British nuclear forces in 2011.

NE140004002 by Think Defence is licensed under CC BY-NC 2.0. Royal Navy Vanguard Class submarine HMS Vigilant returning to HMNB Clyde after her extended deployment.

The United Kingdom relies exclusively on submarine launched ballistic missiles for their nuclear deterrent. They have no land-based missiles (ICBMs) or bomber delivered nuclear weapons.

In 2011 the speculation was they had 225 nuclear warheads. Of these, 160 were operationally available with 65 spares to allow for routine maintenance and processing.

Information for this post is primarily from the Bulletin of the Atomic Scientists, volume 67, published in 2011: British nuclear forces, 2011.

England has 50 Trident II D5 missiles, which were purchased from the United States. This variation can carry up to 12 reentry vehicles. Common understanding is the British have three nuclear weapons on each missile. There is a mixture of Mk4 and Mk4A reentry vehicles with the Mk4A variation having updated capabilities.

Each reentry vehicle has one weapon which is described as comparable to the US W76 warhead.

My previous research shows the W76-1 has a yield of 90 kt. The newest W76-2 has a far lower yield of around 5 kt.  The -2 variation is only being deployed by the United States sometime in 2020 as I understand, so the British SSBNs were armed with 90 kt weapons in 2011 and presumably still are today.

For comparison purposes, megaton equivalent of a nuclear weapon is calculated as megaton raised to the two-thirds power, or mt^(2/3). Thus the 90 kt W76 has 0.2o megaton equivalent (0.090 ^ (2/3) = .2008). The 5 kt W76-2 has 0.03 megaton equivalent (.005 ^ (2/3) = .0292). The 90 kt is about 7 times as powerful as the 5 kt variation (.201 / .029 = 6.87).

Vanguard class submarine

The British have four Vanguard class ballistic missile submarines, or SSBNs. Their names are:

  • Vanguard, launched 1992 (lead boat in a class carries the name of the class)
  • Victorious, launched 1993
  • Vigilant, launched 1996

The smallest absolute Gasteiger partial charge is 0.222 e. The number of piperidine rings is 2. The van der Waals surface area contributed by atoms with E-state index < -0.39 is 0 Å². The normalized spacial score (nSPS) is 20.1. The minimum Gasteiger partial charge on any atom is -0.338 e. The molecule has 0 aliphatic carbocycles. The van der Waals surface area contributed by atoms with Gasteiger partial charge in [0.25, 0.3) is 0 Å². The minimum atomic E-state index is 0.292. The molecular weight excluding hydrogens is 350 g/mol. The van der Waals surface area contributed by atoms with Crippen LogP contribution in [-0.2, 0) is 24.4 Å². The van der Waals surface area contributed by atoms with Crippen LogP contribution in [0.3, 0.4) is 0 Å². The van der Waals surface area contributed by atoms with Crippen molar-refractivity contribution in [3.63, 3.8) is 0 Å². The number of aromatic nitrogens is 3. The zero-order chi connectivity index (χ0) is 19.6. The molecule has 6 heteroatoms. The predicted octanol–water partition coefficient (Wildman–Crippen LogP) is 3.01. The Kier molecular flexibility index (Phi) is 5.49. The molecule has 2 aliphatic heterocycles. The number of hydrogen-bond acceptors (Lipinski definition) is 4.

• Vengeance, launched 1998

Availability of these four, according to the article, is:

  • one is always at sea on “continuous at sea deterrent”
  • two are available on short notice; I will make a wild guess that means available in several days or perhaps a week or so
  • one is in overhaul or extended maintenance and therefore would not be available for quite some time

The Boomer on deployment is on “reduced alert.” You can imagine what this means since the article says they would not be able to launch for several days. I can make guesses as to what that means for their configuration, but will not do so.

The Vanguard class boomers have 16 launch tubes.

Standard loadout

Article says the standard loadout is for all 16 tubes to carry a Trident II missile, each of them carrying an average of three reentry vehicles each loaded with equivalent of a W76 warhead. That works out to be 48 warheads at sea at all times, loaded on 16 missiles.

The 2011 article said an announced change of policy is that at some point thereafter the boomers will be loaded with eight missiles and 40 weapons. This made an average of five warheads per missile.

Read one article which said the loadout of 40 nukes on 8 missiles was implemented in 2015.

Let’s do so math on potential loads.

  • Capacity of 16 tubes times maximum load of 12 reentry vehicles each equals 192 warheads maximum on one SSBN.
  • At the 2011 configuration of 3 RVs on 16 Tridents means 48 missiles at sea. Deploying the two additional boomers would mean 144 RVs total. Completing maintenance on the fourth sub and deploying her would mean 192 at sea.
  • Fully deployment of all four subs at the 2015 loadout of 40 RVs each would be 160 nukes at sea.

Weapons in inventory

In 2011 it was announced that England had 225 weapons and were going to reduce that to 180 or less in about 15 years, or the mid-2020s.

Article indicates that previous guesses of the total inventory in the 1970s was about 350 warheads. Additional information led the authors to speculate that there were probably something in the range of 520 warheads back then.

Earlier post indicated that England currently has 190 weapons and had previously planned to reduce that to 180 in the next few years. Instead, they’re going to increase the target to 260, an increase of 70 over the current inventory.

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